Professor Lisa Tucker was quoted in a Chicago Sun Times article on the decision made by the Supreme Court of the United States (SCOTUS) to conduct oral arguments by teleconference and provide a live audio feed online for anyone to hear.
Historically, SCOTUS has always turned down opportunities to provide video and live audio coverage in its courtroom, a tradition that has led the public to turn up in droves at the courthouse and endure long wait times to secure limited public courtroom seating when ground-breaking cases were heard. For example, individuals who wanted to watch the arguments in the 2012 Obamacare case “slept outside (in the rain) for at least three nights (some more), all to see history in the making,” said Tucker.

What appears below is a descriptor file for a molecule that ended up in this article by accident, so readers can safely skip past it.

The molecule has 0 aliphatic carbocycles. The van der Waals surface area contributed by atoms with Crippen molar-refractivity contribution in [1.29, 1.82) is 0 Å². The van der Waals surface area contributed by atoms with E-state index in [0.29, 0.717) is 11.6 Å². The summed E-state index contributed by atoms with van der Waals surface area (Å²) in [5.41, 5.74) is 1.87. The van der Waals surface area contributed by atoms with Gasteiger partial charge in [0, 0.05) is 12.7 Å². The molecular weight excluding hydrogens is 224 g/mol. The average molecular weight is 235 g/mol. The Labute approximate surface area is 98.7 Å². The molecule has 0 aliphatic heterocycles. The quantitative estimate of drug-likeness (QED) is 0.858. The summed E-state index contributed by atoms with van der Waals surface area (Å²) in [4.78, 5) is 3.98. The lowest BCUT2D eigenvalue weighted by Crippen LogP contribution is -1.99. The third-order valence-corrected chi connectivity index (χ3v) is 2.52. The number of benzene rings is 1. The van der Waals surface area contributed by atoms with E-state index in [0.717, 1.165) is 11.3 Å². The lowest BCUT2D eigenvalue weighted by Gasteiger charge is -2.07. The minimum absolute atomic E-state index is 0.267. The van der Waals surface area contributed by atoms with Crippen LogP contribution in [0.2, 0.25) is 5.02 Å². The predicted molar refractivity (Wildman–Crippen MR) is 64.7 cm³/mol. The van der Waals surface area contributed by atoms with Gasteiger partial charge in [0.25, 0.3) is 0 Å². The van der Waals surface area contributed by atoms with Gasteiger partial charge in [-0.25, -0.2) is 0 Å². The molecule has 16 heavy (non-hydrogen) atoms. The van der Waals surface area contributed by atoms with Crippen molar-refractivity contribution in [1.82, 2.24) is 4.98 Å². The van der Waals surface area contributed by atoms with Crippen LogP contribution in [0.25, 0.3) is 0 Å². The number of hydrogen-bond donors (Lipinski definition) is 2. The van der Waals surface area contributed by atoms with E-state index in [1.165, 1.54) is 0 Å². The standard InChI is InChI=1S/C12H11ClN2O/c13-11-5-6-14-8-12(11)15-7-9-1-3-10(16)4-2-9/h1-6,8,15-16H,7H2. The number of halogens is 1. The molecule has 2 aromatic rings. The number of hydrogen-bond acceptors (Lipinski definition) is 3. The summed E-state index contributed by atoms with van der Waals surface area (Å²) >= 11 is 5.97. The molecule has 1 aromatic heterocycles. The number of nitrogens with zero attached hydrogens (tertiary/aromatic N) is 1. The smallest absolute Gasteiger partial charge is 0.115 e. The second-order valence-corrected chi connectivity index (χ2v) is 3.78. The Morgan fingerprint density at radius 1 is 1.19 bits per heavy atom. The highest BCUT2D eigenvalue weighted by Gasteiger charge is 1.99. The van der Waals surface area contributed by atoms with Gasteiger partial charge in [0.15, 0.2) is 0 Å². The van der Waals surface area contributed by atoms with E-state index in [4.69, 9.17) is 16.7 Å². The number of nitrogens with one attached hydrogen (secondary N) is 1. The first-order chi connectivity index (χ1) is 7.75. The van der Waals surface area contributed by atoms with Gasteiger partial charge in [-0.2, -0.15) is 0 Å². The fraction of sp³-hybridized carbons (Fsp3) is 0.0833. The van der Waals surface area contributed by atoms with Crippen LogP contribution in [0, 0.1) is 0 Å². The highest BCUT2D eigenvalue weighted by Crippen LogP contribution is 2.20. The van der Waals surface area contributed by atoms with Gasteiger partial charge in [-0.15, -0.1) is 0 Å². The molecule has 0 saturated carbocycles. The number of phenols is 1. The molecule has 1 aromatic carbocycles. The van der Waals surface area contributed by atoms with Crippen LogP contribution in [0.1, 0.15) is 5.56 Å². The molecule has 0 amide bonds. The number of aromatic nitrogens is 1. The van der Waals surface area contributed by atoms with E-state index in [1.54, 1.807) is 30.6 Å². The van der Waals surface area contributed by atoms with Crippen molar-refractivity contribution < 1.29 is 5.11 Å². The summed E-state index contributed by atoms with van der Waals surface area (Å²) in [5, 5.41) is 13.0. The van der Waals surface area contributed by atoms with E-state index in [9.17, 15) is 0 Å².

The Court cited the public health guidelines created in response to COVID-19 as the official justification for allowing audio of the arguments to be streamed. Currently, streaming is set for the 10 sets of cases SCOTUS will hear from May 4 to May 13.